Pensacola, Florida – Government has always had a hand in this part of the Florida Panhandle, and here I was, camped on government land, when the government ground to a halt.
For centuries Pensacola Bay was a site for forts flying the flags of Spain, France, England and the United States, whose purpose was mostly to declare authority over territory they didn’t know what to do with.
Besides bragging rights, the Panhandle didn’t have much to offer until air conditioning came along. The sandy soil wasn’t good for growing most crops, and Pensacola Bay, while large and deep, didn’t lead anywhere. Hot and sticky much of the year, the Gulf Coast was plagued by tropical diseases and frequent hurricanes.
But Pensacola had a resource of particular value to a young nation in need of a navy: forests of live oak trees. The live oak produces dense, strong timber, and its branches grow at angles useful in building large wooden ships. The “iron” in the hull of Old Ironsides came from southern live oak.
So President John Quincy Adams established the Pensacola Navy Yard to help build the fleet, and the nation’s first federal tree farm, the Naval Live Oaks Reservation, to provide the raw materials. Then the government built three fortresses to protect the Navy Yard and guard the coast. Enslaved Africans did much of the work because free whites found the pay lousy and the conditions intolerable.
Fort Pickens, the largest of the forts, has been guarding the coast since 1834 and serves as a museum of coastal defense technology. The original stone fort is mostly intact, but a section had to be removed in 1898 because it obstructed the line of fire for a new battery of bigger guns, built in the middle of its parade ground. Nearby are World War I and World War II vintage guns, each one bigger than the last. Some are camouflaged by sand dunes. Some were designed to pop up, shoot and hide again. The guns at Battery Langdon could hit a target 17 miles out to sea.
All this firepower has never been used against a foreign threat, not a single shot. That’s true of nearly every coastal fortress built by the U.S. over the space of 150 years. They may have deterred foreign invasions, but they didn’t fight any off.
The only battle Fort Pickens fought was in 1861. After Florida seceded, Confederate forces seized the Navy Yard and two forts across Pensacola Bay. But Fort Pickens had the biggest guns, and in the artillery battle that followed, Union forces destroyed the closest Confederate fort, then destroyed the shipyard the fort was built to defend. With no reason to stay, the Confederates left town.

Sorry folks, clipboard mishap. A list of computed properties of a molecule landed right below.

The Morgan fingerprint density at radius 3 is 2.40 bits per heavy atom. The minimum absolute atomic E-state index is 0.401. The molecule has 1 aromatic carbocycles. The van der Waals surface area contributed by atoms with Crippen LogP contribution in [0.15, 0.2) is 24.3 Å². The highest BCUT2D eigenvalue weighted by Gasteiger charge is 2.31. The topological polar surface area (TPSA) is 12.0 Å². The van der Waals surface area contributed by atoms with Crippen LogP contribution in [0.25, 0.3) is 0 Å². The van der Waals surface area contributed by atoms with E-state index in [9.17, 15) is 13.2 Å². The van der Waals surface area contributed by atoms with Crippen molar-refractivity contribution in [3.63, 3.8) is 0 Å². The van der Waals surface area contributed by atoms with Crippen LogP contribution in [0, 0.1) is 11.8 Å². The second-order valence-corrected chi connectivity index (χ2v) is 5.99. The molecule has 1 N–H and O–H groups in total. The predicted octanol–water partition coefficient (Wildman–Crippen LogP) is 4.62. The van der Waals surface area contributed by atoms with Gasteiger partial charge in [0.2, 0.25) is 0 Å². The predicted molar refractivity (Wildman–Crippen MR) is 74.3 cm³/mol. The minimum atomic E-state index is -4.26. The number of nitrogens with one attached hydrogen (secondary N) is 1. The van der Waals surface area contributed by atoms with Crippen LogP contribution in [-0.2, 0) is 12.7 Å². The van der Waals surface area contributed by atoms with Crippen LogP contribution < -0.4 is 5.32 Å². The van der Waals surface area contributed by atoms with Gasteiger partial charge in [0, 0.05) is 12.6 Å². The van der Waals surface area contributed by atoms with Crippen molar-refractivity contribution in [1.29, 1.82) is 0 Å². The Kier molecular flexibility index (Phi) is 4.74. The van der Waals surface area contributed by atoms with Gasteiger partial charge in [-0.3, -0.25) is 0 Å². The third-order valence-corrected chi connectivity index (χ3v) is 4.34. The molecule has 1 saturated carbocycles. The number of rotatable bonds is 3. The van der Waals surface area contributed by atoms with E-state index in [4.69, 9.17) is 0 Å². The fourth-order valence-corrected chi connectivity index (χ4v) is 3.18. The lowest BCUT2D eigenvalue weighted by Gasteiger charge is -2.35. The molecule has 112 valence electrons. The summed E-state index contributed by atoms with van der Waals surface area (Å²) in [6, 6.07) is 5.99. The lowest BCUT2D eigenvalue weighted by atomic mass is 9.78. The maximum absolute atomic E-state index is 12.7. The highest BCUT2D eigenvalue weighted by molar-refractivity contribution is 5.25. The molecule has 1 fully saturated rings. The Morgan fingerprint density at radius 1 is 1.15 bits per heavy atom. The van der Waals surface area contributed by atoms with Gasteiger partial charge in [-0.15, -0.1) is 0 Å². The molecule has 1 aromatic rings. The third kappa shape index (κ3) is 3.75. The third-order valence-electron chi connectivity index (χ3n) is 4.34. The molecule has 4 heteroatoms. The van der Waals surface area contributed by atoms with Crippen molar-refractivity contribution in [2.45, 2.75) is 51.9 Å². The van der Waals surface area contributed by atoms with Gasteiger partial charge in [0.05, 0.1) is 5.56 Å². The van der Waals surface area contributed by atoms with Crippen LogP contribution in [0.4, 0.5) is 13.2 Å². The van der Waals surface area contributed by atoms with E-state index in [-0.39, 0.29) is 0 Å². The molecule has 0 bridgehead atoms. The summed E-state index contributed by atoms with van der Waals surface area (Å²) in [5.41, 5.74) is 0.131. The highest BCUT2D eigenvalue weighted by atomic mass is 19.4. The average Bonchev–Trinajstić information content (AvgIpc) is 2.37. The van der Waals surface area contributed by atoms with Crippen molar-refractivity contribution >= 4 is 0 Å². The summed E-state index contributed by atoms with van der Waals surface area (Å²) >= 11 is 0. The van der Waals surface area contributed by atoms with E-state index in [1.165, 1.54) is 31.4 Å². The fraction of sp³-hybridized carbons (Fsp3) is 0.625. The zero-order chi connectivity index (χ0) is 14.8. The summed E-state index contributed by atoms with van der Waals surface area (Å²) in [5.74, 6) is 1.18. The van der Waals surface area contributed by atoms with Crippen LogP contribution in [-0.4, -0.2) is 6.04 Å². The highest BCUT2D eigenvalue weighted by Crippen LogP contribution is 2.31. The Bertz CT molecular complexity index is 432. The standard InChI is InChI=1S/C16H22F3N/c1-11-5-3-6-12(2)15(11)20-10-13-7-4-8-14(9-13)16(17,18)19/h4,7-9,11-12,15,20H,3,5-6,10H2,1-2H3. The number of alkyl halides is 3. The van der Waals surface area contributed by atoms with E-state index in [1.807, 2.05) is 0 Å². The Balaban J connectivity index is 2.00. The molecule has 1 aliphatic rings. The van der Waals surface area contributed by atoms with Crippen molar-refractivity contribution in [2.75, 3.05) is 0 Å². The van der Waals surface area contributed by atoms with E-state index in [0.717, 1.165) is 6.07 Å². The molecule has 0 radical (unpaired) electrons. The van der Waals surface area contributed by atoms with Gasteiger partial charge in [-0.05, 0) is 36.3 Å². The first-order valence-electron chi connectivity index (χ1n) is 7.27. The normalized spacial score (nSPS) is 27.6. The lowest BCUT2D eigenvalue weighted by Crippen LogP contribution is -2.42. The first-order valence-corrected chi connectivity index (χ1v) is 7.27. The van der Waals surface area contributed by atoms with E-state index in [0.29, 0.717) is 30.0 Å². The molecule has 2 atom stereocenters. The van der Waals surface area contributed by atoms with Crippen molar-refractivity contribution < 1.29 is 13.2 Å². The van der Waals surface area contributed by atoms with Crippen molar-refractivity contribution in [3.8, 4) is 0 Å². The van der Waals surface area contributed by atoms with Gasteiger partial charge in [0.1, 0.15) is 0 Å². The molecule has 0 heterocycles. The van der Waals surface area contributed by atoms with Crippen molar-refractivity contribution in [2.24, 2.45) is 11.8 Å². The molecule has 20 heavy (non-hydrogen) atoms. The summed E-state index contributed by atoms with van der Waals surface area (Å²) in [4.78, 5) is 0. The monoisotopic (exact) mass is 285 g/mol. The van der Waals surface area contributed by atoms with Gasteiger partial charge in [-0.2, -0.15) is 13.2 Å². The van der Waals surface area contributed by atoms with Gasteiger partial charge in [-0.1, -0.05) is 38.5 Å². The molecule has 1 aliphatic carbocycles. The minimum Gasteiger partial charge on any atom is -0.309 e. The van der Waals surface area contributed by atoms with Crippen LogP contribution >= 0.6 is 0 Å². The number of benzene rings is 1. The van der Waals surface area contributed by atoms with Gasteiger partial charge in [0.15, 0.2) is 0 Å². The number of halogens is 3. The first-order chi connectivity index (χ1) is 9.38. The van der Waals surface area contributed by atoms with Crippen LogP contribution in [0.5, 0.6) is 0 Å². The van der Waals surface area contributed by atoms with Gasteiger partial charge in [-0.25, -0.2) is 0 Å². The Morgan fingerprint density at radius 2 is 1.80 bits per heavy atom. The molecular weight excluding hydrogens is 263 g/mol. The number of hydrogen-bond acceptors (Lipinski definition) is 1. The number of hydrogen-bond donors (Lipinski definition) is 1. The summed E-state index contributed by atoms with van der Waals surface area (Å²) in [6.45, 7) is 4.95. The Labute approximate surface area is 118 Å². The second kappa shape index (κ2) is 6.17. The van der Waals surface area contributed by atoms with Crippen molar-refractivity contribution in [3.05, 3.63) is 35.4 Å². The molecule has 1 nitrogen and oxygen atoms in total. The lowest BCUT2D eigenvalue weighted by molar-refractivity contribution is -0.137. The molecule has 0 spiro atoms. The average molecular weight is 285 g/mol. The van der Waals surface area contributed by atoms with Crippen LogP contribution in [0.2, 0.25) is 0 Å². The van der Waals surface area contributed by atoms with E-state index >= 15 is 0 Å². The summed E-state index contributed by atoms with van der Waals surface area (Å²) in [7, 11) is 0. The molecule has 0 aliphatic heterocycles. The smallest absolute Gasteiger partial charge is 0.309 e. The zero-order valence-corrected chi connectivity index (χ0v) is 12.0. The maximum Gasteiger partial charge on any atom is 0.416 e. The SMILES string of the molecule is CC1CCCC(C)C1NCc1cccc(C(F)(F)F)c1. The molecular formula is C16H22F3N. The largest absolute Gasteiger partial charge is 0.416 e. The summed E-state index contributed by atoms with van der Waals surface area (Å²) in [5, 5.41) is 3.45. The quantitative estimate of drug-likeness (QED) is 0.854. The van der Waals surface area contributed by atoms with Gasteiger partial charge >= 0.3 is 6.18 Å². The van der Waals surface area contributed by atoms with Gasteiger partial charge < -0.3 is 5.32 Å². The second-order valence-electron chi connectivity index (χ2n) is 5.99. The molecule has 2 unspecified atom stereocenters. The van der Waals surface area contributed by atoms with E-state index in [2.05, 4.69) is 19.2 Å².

Fort Pickens, like nearly all of America’s coastal forts, was abandoned after the end of World War II. Their guns couldn’t stop long-range bombers or guided missiles at the coastline. Satellites now stand guard, not stone sentinels. New technology makes old technology obsolete.
It is now part of Gulf Islands National Seashore, which stretches along 160 miles of Gulf coast. The National Park Service manages the crumbling forts with their rusting guns, along with the sparkling beaches and critical wildlife habitat on the barrier islands. The islands protect the mainland in ways the forts never could, by blunting the impact of hurricanes and storm surges.
The NPS also manages the campground next door to Fort Pickens, which is where I found myself when the federal government shut down. The government had run out of money – again – because Congress and the president couldn’t agree on something. Our travel plans had fallen victim to Washington’s paralysis. We were given until 4 p.m. Saturday to get off of government property.
Pensacola and its people still rely on the federal government. Naval Air Station Pensacola, just across the bay, is a major employer. Its Naval Aviation Museum and its aerobatic team, the Blue Angels, are a great source of pride. The government’s leaders in Washington, not so much.
It’s not the inconvenience of the shutdown that rankles. We found a fine, privately-run campground a few hours down the road. After three days, federal offices opened up again – at least until the next shutdown showdown.
But the shutdown reminds us of how easily Washington’s dysfunction can mess up the lives of people far from Capitol Hill. It hurts because it’s another depressing example of how America’s democracy has become as ineffective as the guns of Fort Pickens.

— Rick Holmes can be reached at You can follow his journey at Like him on Facebook at Holmes & Co, on follow him on Twitter @HolmesAndCo.